Horst: Is Ophelia your personal statement towards a fashion industry you’re disappointed with?
OD: I've never tried to make a provocative statement, my way of working and philosophy come from personal self-evidence. Though I have been stubborn, because I wanted to create a conscious and responsible brand and not compromise on ethics. I sell every single piece I make. I use every piece of fabric I buy. Ophelia runs on a very small scale: all my stock is here in the studio, so I work on a daily basis with everything at hand and try to be as efficient with my material as possible. In addition, I organise workshops to design your own bra, in which the last leftovers of fabric can be processed.
Unfortunately you can't make a bra that lasts a lifetime, so lingerie isn't a sustainable product as such. However, overproduction is a problem that can be tackled. Because all my designs are adjustable, and because I provide clear instructions for care of the garments, my pieces are made to last longer.
My studio is the place where the design is born, where preparation and finishing happens, and where custom made models are produced. The overall production is done in a factory for corsets and shapewear in Roeselare. The finer tinkering that creeps into many of my designs is something that I have to monitor up close, so their proximity works very well.
Horst: Ophelia's designs stand for elegance and comfort. Your aesthetics are original, and clearly depart from feminine sensibility. What's your angle on this? How do you deal with conditioned beauty standards?
OD: During my internship in Paris, I noticed how little the industry is concerned with comfort. For me, this has become somewhat the focal point, thanks to the direct contact I have with my clients. I really see it as a total package: Ophelia places the woman and her experience central. Through my designs, I hope to compliment and embrace the female body in all its appearances, rather than pushing the body into a straitjacket.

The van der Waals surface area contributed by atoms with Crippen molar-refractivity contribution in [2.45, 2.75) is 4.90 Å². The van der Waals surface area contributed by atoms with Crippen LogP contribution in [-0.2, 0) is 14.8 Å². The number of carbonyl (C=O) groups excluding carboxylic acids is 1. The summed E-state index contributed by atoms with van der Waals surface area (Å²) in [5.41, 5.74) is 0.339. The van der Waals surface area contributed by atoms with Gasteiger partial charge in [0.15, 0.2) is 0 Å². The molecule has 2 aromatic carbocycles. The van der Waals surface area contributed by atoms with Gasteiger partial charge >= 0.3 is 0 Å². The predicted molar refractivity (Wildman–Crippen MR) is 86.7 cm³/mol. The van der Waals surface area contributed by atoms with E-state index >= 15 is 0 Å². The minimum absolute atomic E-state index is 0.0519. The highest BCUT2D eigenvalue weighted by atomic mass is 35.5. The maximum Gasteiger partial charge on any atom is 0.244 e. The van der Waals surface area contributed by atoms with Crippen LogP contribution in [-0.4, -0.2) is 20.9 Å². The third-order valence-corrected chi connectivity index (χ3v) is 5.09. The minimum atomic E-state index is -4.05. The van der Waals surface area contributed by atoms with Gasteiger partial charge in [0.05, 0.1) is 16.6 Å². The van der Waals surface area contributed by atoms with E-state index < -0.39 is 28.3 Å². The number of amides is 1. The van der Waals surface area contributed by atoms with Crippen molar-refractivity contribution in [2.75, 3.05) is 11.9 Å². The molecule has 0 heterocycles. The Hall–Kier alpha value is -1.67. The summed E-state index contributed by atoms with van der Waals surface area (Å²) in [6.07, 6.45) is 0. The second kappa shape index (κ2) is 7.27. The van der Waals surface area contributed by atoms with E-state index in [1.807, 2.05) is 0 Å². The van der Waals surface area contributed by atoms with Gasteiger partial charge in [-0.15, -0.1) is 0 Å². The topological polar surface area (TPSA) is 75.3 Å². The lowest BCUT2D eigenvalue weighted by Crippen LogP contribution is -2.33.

Detached and unrealistic beauty standards through which we are conditioned actually turned out to be totally unfounded, even during my graduation project. I designed lingerie for three women, without knowing what they look like, purely based on conversations I had with their partner. What struck me was how this fixation on 'sex appeal' was far removed from what these people really wanted for their loved ones. When couples come to the store together and the woman tries something on, the first question asked is almost always "how does it feel?". Starting out in lingerie almost five years ago, I was surprised to notice how disconnected we sometimes are from our own bodies, just because of that compelling and unrealistic beauty standard that has prevailed for decades. I don't sell pre-formed or push-up bras, and quite often I had to convince people to dare to try something on. Fortunately, a lot has changed in recent years in terms of body positivity.
Horst: How do you go about creating an aesthetically coherent collection?
OD: I always start from a story or a character (often a female artist), which forms the basis for a mood board with a defining colour palette and a poignant title. This summer the tagline is "don't forget to smell the flowers"; my aim is to inspire the client and evoke associations stemming from personal remembrances. In a next phase, the fabric is modelled directly on the mannequin, the sketching on paper is only done afterwards to find continuity within the overall collection.